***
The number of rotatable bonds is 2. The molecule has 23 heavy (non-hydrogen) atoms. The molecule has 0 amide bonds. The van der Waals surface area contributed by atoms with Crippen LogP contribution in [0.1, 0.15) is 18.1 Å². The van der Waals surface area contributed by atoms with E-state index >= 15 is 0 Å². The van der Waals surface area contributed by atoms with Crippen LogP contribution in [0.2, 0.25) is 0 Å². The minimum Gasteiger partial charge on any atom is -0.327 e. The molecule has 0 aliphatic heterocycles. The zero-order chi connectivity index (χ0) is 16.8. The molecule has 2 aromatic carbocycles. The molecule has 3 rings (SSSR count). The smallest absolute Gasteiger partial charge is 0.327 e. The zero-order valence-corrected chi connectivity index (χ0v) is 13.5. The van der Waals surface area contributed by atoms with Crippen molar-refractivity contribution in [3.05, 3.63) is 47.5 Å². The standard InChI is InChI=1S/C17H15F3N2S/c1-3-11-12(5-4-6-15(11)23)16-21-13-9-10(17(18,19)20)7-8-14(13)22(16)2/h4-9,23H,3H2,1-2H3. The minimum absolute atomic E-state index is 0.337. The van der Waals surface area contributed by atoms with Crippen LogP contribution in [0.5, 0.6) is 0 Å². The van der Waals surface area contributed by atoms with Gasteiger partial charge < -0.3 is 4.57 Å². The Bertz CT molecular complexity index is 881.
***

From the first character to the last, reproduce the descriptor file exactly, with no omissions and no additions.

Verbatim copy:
The number of rotatable bonds is 2. The molecule has 23 heavy (non-hydrogen) atoms. The molecule has 0 amide bonds. The van der Waals surface area contributed by atoms with Crippen LogP contribution in [0.1, 0.15) is 18.1 Å². The van der Waals surface area contributed by atoms with E-state index >= 15 is 0 Å². The van der Waals surface area contributed by atoms with Crippen LogP contribution in [0.2, 0.25) is 0 Å². The minimum Gasteiger partial charge on any atom is -0.327 e. The molecule has 0 aliphatic heterocycles. The zero-order chi connectivity index (χ0) is 16.8. The molecule has 2 aromatic carbocycles. The molecule has 3 rings (SSSR count). The smallest absolute Gasteiger partial charge is 0.327 e. The zero-order valence-corrected chi connectivity index (χ0v) is 13.5. The van der Waals surface area contributed by atoms with Crippen molar-refractivity contribution in [3.05, 3.63) is 47.5 Å². The standard InChI is InChI=1S/C17H15F3N2S/c1-3-11-12(5-4-6-15(11)23)16-21-13-9-10(17(18,19)20)7-8-14(13)22(16)2/h4-9,23H,3H2,1-2H3. The minimum absolute atomic E-state index is 0.337. The van der Waals surface area contributed by atoms with Crippen LogP contribution in [0.5, 0.6) is 0 Å². The van der Waals surface area contributed by atoms with Gasteiger partial charge < -0.3 is 4.57 Å². The Bertz CT molecular complexity index is 881.